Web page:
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1.6 million premises still suffer with poor broadband as remote working continues

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BT Telecom Tower London
The Telecom Tower in London as BT reported a weekday daytime increase in demand of between 35% to 60% in March as people started to work from home extensively. Photo: Peter Nicholls/Reuters

As Britain continues to work from home to combat the spread of coronavirus, 1.6 million UK premises are still unable to access adequate broadband speeds.

This number represents 5% of properties across the country that are unable to get online with speeds of at least 30Mbps, a report from the National Audit Office has revealed.

Although this means that coverage is at 95%, it is not consistent across areas or types of premises.

In 2010, the government announced its aim for the UK to have the best superfast broadband network in Europe, establishing the Superfast Broadband Programme to support roll-out to areas which were not commercially viable.

It has since committed to a date of 2025 for nationwide coverage and allocated £5bn ($6.5bn) to its UK gigabit programme, to subsidise roll-out to the most difficult to reach areas.

The independent public spending watchdog said that a fifth of UK properties in rural areas are unable to access these speeds compared to just 3% in urban areas.

READ MORE: Coronavirus Lockdown leads to 99% increase in high-speed broadband take-up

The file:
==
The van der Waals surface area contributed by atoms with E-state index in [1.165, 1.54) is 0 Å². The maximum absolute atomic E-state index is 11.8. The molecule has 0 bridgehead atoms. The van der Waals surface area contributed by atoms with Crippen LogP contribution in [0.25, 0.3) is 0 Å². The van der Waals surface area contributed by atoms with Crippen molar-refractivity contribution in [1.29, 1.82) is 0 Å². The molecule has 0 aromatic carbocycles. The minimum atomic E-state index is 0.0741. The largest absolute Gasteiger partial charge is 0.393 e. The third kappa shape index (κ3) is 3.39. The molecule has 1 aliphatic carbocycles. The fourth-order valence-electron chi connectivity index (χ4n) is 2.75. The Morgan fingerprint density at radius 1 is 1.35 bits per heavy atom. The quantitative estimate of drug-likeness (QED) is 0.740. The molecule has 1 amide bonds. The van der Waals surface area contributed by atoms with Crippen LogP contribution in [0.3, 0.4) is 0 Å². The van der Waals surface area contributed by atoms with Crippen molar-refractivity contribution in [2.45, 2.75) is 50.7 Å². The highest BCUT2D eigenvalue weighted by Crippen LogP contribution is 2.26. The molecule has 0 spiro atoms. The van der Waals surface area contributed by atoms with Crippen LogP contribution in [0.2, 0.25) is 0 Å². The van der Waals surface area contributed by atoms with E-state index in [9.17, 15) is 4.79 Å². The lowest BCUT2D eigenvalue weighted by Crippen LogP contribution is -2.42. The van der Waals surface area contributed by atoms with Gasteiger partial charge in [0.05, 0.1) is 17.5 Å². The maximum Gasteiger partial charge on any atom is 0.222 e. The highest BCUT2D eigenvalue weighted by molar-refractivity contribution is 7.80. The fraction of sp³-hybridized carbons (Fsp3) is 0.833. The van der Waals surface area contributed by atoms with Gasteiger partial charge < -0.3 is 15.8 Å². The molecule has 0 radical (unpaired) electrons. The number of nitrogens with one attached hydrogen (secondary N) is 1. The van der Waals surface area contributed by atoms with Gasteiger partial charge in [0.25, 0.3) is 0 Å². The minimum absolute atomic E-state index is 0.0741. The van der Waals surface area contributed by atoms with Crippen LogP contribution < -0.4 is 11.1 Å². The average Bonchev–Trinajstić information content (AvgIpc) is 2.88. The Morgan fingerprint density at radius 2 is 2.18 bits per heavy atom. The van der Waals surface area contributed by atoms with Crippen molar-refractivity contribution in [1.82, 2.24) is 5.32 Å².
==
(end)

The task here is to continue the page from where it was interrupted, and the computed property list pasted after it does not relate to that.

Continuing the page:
Overall, England has higher coverage compared to Scotland, Wales and Northern Ireland. While urban coverage is broadly the same across the four nations, rural coverage varies and, at 66%, is lowest in Northern Ireland, according to Ofcom.

It comes as the UK’s broadband infrastructure has been tested rigorously in recent months. There has been an unprecedented increase in daytime demand for internet services as more people work and study from home and keep in touch with friends and family using video conferencing tools.

BT reported a weekday daytime increase in demand of between 35% to 60% in March as people started to work from home extensively.

Ofcom considers the existing infrastructure to have held up well amid the pandemic, although there has been some congestion at local levels.

As internet traffic continues to grow at around 40% each year, driven largely by video streaming, some homes and places of work also may fail to experience their advertised speeds. This is either due to poor-quality copper lines, distance from the cabinet or factors in the home affecting performance.

WATCH: How remote working impacts the broader economy

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